Although Productivity Score will still aggregate data over a 28-day period, it will not do so from an individual employee level. It will do it from an organizational one as a whole. Also, the company is making it clearer that the tool is a “measure of organizational adoption of technology—and not individual user behavior.”

Continue Reading

Tech News

Don’t want FB getting access to your texts? Try out Signal instead

(TECH NEWS) Elon Musk tells Twitter followers to “Use Signal” after WhatsApp announces new Facebook data-sharing policy.

Published

on

Signal app product display on two mockup phones, set on a blue background.

With just a two-word tweet, Elon Musk popularized messaging app, Signal at the beginning of this year. “Use Signal,” the tech mogul tweeted on January 7. Musk urged his followers to start using Signal because of WhatsApp’s updated privacy policy announcement, which raised concerns among people.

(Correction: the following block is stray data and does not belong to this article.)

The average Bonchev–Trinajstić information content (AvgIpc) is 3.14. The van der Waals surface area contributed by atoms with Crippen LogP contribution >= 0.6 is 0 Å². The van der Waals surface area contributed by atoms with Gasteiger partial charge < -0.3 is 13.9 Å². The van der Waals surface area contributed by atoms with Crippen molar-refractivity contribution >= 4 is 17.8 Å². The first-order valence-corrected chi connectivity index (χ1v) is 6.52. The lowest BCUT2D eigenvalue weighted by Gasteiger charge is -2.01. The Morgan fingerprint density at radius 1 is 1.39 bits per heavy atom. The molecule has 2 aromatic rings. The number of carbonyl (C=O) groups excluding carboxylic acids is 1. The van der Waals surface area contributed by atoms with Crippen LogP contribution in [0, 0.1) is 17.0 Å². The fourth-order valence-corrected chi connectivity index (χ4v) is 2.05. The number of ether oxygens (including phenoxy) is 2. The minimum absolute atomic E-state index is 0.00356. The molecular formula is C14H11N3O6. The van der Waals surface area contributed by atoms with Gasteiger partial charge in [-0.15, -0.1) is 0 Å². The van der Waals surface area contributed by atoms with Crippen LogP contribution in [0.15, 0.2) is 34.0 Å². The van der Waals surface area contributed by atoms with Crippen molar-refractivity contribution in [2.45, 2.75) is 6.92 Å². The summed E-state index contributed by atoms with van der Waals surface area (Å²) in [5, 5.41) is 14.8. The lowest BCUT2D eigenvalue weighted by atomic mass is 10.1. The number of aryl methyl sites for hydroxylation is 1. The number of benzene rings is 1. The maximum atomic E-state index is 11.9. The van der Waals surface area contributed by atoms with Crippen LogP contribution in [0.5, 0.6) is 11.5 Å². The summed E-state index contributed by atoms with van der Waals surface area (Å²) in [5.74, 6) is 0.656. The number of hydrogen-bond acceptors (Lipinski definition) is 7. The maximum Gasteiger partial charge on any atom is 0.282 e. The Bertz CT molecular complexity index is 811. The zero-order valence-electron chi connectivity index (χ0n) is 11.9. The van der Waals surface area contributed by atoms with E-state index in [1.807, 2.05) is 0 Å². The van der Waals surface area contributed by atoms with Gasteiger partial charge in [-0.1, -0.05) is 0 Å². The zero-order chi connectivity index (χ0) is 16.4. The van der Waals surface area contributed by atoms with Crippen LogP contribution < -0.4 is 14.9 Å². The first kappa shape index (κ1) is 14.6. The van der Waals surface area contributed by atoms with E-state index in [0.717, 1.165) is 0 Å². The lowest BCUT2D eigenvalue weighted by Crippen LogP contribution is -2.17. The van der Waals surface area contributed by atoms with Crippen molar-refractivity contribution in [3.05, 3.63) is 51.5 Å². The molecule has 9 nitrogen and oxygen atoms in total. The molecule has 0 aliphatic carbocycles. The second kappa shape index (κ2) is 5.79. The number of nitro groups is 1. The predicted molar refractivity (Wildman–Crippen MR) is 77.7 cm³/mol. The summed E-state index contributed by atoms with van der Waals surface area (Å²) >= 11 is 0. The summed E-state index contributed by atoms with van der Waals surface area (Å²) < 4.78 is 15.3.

On January 6, WhatsApp users received an in-app alert informing them about the company’s updated data-sharing policy. The message asked users to accept the new terms and conditions where they gave WhatsApp consent to share their information with Facebook. The updated policy would be effective starting on February 8, and users who didn’t agree to the changes would no longer be able to use the app.

WhatsApp’s new privacy policy reads, “As part of the Facebook family of companies, WhatsApp receives information from, and shares information with, this family of companies. We may use the information we receive from them, and they may use the information we share with them, to help operate, provide, improve, understand, customize, support, and market our Services and their offerings.”